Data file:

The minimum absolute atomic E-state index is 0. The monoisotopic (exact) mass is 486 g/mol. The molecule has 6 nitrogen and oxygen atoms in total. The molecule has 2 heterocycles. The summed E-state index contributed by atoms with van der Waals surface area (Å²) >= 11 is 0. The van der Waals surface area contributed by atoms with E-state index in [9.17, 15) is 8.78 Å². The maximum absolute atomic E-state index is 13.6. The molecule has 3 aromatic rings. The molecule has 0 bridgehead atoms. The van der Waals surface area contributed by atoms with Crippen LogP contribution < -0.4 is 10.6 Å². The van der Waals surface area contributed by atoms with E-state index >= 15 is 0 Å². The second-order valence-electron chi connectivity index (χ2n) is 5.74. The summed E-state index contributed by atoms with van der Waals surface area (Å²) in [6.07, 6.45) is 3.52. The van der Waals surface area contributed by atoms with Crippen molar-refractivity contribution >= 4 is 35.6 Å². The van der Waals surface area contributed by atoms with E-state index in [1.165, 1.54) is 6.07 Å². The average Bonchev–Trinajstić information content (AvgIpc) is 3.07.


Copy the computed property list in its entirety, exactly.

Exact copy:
The minimum absolute atomic E-state index is 0. The monoisotopic (exact) mass is 486 g/mol. The molecule has 6 nitrogen and oxygen atoms in total. The molecule has 2 heterocycles. The summed E-state index contributed by atoms with van der Waals surface area (Å²) >= 11 is 0. The van der Waals surface area contributed by atoms with E-state index in [9.17, 15) is 8.78 Å². The maximum absolute atomic E-state index is 13.6. The molecule has 3 aromatic rings. The molecule has 0 bridgehead atoms. The van der Waals surface area contributed by atoms with Crippen LogP contribution < -0.4 is 10.6 Å². The van der Waals surface area contributed by atoms with E-state index >= 15 is 0 Å². The second-order valence-electron chi connectivity index (χ2n) is 5.74. The summed E-state index contributed by atoms with van der Waals surface area (Å²) in [6.07, 6.45) is 3.52. The van der Waals surface area contributed by atoms with Crippen molar-refractivity contribution >= 4 is 35.6 Å². The van der Waals surface area contributed by atoms with E-state index in [1.165, 1.54) is 6.07 Å². The average Bonchev–Trinajstić information content (AvgIpc) is 3.07.